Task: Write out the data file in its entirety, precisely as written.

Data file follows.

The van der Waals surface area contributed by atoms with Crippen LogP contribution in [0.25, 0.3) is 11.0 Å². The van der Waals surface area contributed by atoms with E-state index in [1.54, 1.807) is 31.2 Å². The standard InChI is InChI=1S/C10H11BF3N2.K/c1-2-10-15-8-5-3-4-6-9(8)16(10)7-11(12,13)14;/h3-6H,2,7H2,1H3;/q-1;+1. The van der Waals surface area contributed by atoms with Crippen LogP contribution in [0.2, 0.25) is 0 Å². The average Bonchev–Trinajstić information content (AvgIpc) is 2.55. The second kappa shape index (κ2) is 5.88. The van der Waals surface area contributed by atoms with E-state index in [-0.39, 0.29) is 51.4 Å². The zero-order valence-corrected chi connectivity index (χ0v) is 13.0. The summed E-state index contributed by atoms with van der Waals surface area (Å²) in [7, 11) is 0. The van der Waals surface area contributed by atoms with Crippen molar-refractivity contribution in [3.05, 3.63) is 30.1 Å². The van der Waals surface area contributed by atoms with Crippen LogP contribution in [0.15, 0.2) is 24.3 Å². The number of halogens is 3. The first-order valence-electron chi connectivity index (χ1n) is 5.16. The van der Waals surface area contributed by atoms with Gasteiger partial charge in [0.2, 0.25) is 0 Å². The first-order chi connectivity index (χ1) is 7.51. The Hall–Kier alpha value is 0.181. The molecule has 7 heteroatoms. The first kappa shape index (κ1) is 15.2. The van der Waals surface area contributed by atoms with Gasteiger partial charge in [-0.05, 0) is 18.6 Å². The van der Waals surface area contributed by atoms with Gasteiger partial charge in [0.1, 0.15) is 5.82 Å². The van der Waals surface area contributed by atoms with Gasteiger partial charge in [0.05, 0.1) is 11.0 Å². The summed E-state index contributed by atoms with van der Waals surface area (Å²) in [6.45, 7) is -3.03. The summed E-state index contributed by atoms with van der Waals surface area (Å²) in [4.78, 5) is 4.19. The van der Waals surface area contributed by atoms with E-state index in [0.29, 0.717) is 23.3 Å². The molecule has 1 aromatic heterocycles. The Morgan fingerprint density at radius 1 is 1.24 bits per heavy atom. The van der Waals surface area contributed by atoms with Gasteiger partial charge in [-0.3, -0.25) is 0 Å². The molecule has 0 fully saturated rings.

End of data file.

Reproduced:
The van der Waals surface area contributed by atoms with Crippen LogP contribution in [0.25, 0.3) is 11.0 Å². The van der Waals surface area contributed by atoms with E-state index in [1.54, 1.807) is 31.2 Å². The standard InChI is InChI=1S/C10H11BF3N2.K/c1-2-10-15-8-5-3-4-6-9(8)16(10)7-11(12,13)14;/h3-6H,2,7H2,1H3;/q-1;+1. The van der Waals surface area contributed by atoms with Crippen LogP contribution in [0.2, 0.25) is 0 Å². The average Bonchev–Trinajstić information content (AvgIpc) is 2.55. The second kappa shape index (κ2) is 5.88. The van der Waals surface area contributed by atoms with E-state index in [-0.39, 0.29) is 51.4 Å². The zero-order valence-corrected chi connectivity index (χ0v) is 13.0. The summed E-state index contributed by atoms with van der Waals surface area (Å²) in [7, 11) is 0. The van der Waals surface area contributed by atoms with Crippen molar-refractivity contribution in [3.05, 3.63) is 30.1 Å². The van der Waals surface area contributed by atoms with Crippen LogP contribution in [0.15, 0.2) is 24.3 Å². The number of halogens is 3. The first-order valence-electron chi connectivity index (χ1n) is 5.16. The van der Waals surface area contributed by atoms with Gasteiger partial charge in [0.2, 0.25) is 0 Å². The first-order chi connectivity index (χ1) is 7.51. The Hall–Kier alpha value is 0.181. The molecule has 7 heteroatoms. The first kappa shape index (κ1) is 15.2. The van der Waals surface area contributed by atoms with Gasteiger partial charge in [-0.05, 0) is 18.6 Å². The van der Waals surface area contributed by atoms with Gasteiger partial charge in [0.1, 0.15) is 5.82 Å². The van der Waals surface area contributed by atoms with Gasteiger partial charge in [0.05, 0.1) is 11.0 Å². The summed E-state index contributed by atoms with van der Waals surface area (Å²) in [6.45, 7) is -3.03. The summed E-state index contributed by atoms with van der Waals surface area (Å²) in [4.78, 5) is 4.19. The van der Waals surface area contributed by atoms with E-state index in [0.29, 0.717) is 23.3 Å². The molecule has 1 aromatic heterocycles. The Morgan fingerprint density at radius 1 is 1.24 bits per heavy atom. The van der Waals surface area contributed by atoms with Gasteiger partial charge in [-0.3, -0.25) is 0 Å². The molecule has 0 fully saturated rings.